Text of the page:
Template talk:United Kingdom elections

WikiProject Elections and Referendums (Rated Template-class)
This template is within the scope of WikiProject Elections and Referendums, an ongoing effort to improve the quality of, expand upon and create new articles relating to elections, electoral reform and other aspects of democratic decision-making. For more information, visit our project page.
 Template  This template does not require a rating on the project's quality scale.
WikiProject Politics of the United Kingdom (Rated Template-class)
This template is within the scope of WikiProject Politics of the United Kingdom, a collaborative effort to improve the coverage of Politics of the United Kingdom on Wikipedia. If you would like to participate, please visit the project page, where you can join the discussion and see a list of open tasks.
 Template  This template does not require a rating on the project's quality scale.


I created this template from the template:New Zealand elections using the years from Category: UK General Election results --Zantastik

Rename this?

I changed how elections held in the same year are indicated - "1974 A" and "1974 B" don't make much sense on their own, so I wrote them to include the abbreviated month. Also I changed the title to United Kingdom general elections since this template seems to be about general rather than any other kind of election. Maybe this template should be renamed to reflect this? Qwghlm 00:23, May 5, 2005 (UTC)

I'm inclined to agree, and I'm the one who created made it, even though I wasn't logged in. I'm super busy -- perhaps you could fix it. Just don't make me add links to it in every uk election year article again! That'd be torture;) --Zantastik 07:22, 5 May 2005 (UTC)
I don't want to have to go through every article either, I'm sure someone can do it fairly quickly with a bot. It's not an urgent task, I'll ask around after the election is over... Qwghlm 11:08, May 5, 2005 (UTC)

More entries

I have just added council elections (insofar as we have articles on them) and more referendums. --BrownHairedGirl (talk) • (contribs) 19:36, 12 March 2009 (UTC)

comment below by User:Number 57 moved from User talk:BrownHairedGirl, where it was initially posted

Hi BHG. I've removed the non UK-wide referendums from this template, on the basis that (a) they are already on the Scottish/Welsh/N Irish templates, and (b) if we start including referendums in England, then we could fill the template a million times over with local referendums on all kinds of things (like elected mayors, tax proposals etc etc); I think it is best for local elections (ones held only for a specific locality, as opposed to local elections held across the country) should be on their own templates (e.g. Template:London elections).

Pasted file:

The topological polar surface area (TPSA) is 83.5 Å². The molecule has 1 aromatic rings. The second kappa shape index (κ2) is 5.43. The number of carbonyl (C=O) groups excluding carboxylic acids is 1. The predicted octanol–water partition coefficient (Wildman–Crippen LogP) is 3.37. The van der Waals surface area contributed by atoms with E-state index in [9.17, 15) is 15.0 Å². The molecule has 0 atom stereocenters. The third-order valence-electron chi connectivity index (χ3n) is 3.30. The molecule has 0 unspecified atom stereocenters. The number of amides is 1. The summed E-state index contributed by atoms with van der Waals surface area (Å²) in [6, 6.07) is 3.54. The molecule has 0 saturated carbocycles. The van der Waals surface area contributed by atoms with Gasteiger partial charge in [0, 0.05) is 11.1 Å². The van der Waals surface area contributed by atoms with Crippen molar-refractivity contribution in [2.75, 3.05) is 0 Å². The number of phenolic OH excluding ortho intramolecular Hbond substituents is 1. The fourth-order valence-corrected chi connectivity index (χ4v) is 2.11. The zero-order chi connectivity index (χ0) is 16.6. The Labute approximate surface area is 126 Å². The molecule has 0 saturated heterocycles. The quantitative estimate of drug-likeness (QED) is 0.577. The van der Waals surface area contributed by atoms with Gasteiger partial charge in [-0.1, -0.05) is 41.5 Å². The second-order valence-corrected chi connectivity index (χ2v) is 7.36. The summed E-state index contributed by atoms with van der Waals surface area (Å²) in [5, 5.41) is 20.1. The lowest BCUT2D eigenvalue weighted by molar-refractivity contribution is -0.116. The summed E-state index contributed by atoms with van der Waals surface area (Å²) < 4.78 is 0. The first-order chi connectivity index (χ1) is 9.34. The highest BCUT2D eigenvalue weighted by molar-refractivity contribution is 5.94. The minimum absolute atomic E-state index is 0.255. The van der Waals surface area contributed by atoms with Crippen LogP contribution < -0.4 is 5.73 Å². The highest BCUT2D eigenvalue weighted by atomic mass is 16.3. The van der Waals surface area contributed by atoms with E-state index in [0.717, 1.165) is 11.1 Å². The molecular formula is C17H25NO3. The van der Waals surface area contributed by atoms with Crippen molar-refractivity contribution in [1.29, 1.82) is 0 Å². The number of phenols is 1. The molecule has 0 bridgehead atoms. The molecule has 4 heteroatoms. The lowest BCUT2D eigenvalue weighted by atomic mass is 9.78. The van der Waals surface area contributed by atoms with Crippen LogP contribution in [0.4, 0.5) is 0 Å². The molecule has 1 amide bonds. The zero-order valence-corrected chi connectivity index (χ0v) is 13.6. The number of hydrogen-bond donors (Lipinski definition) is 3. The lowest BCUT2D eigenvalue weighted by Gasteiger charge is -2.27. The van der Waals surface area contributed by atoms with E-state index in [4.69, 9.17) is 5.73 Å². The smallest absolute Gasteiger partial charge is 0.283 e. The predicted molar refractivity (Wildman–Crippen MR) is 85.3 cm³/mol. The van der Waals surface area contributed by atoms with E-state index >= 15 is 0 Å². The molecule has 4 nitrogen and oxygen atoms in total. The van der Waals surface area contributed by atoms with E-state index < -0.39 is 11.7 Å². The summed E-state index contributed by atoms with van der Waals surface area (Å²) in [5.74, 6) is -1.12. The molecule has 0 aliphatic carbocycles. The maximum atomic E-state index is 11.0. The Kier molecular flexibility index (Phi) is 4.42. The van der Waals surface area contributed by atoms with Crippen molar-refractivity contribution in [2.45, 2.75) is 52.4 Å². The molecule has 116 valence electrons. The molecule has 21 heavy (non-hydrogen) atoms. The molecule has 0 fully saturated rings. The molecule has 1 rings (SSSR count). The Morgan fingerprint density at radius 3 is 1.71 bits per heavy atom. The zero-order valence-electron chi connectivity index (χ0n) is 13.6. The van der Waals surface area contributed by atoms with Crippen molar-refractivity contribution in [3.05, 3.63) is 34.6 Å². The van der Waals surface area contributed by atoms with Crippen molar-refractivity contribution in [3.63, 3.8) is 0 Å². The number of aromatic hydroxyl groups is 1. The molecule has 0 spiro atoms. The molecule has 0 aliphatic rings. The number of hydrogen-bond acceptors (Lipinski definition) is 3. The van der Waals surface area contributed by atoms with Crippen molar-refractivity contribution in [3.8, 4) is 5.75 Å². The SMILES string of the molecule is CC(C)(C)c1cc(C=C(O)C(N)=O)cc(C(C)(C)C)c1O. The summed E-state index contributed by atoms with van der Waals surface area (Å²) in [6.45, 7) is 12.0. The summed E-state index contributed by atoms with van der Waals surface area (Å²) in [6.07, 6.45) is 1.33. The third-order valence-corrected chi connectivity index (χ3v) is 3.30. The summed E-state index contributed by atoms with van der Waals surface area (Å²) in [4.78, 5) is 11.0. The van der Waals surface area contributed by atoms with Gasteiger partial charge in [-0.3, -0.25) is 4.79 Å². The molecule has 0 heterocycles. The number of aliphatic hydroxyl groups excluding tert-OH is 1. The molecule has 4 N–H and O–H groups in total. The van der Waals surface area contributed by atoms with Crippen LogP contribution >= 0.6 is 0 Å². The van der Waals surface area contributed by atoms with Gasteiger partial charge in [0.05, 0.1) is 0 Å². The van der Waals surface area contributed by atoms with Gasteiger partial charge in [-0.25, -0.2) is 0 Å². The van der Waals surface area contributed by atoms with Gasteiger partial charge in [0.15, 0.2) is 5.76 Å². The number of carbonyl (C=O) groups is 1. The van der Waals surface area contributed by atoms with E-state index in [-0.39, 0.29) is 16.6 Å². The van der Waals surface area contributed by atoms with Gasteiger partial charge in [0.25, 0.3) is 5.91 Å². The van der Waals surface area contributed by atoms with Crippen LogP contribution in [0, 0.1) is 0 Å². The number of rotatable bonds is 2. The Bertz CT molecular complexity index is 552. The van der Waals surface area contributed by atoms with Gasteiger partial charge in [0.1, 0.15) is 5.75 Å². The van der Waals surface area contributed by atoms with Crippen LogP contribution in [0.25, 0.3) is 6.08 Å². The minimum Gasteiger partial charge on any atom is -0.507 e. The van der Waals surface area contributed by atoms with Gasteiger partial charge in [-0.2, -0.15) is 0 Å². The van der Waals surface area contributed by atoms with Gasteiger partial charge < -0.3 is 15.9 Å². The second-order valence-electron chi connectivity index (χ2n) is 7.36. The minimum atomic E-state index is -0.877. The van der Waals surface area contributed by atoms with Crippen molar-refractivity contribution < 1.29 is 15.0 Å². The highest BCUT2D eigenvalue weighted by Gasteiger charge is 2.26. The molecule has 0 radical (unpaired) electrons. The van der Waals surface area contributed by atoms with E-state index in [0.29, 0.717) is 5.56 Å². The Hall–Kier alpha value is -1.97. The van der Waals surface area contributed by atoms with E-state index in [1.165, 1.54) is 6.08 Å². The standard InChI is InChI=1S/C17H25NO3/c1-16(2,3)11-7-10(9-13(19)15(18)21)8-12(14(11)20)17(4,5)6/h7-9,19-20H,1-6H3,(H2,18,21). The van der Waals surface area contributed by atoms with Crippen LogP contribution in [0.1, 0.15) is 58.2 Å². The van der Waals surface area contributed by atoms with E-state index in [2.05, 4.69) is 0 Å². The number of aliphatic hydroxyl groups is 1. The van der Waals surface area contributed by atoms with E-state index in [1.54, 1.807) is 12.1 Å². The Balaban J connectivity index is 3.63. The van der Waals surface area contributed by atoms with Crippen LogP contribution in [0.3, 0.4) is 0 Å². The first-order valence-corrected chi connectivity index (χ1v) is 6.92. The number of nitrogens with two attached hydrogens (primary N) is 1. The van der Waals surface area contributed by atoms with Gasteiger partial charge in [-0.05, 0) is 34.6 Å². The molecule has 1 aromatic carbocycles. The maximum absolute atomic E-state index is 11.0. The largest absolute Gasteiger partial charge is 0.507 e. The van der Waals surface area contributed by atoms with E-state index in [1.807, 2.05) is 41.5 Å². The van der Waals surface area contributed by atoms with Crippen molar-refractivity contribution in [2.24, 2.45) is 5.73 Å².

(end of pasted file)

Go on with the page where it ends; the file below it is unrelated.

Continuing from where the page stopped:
Also, I'm not sure why you changed it from British to UK - last time I checked, "British" was the demonym for all the UK, not just the mainland (as much as some people in Northern Ireland don't like it, it's still the case). However, I'm not going to bother reverting that. пﮟოьεԻ 57 13:34, 13 March 2009 (UTC)
The reason for the renaming was simple: why use a contentious adjective when we can just as easily use the noun which is both accurate and uncontested? And be very careful about using the term "mainland" in this context, unless you have a flame-proof suit on.
I can see a case for removing the council elections, in that they are organised separately in the various constituent countries. But the solution should not be to entirely remove them from the template: that way there is no obvious path between (for example) an article on a general election or European election and the local elections. The best solution would be to have a an articles/lists on "local elections in Scotland", "local elections in England", "local elections in Wales" etc and link to those ... but if those articles don't exist yet, it's better to have some links than none.
As to referendums, I take your point about purely local referendums, such as the mayoral referendums. But the devolution referendums and the Norrn Iron referendums affected the status of the UK as a whole, even though polling was restricted to one part of it. Whether regionalising the referendums was a good or bad idea is a a wholly POV issue, but in each case there were demands that a referendum affecting either the borders of the UK (as in Norrn Iron) or the powers of its parliament (as in Scotland and Wales) should have been decided by a UK-wide vote. By omitting the NI/Scots/Welsh referendums, we are taking a view on whether there were any wider implications, and the endless parliamentary debates over the West Lothian Question suggest that is a highly partisan position. Inclusion leaves the reader to make up their own minds.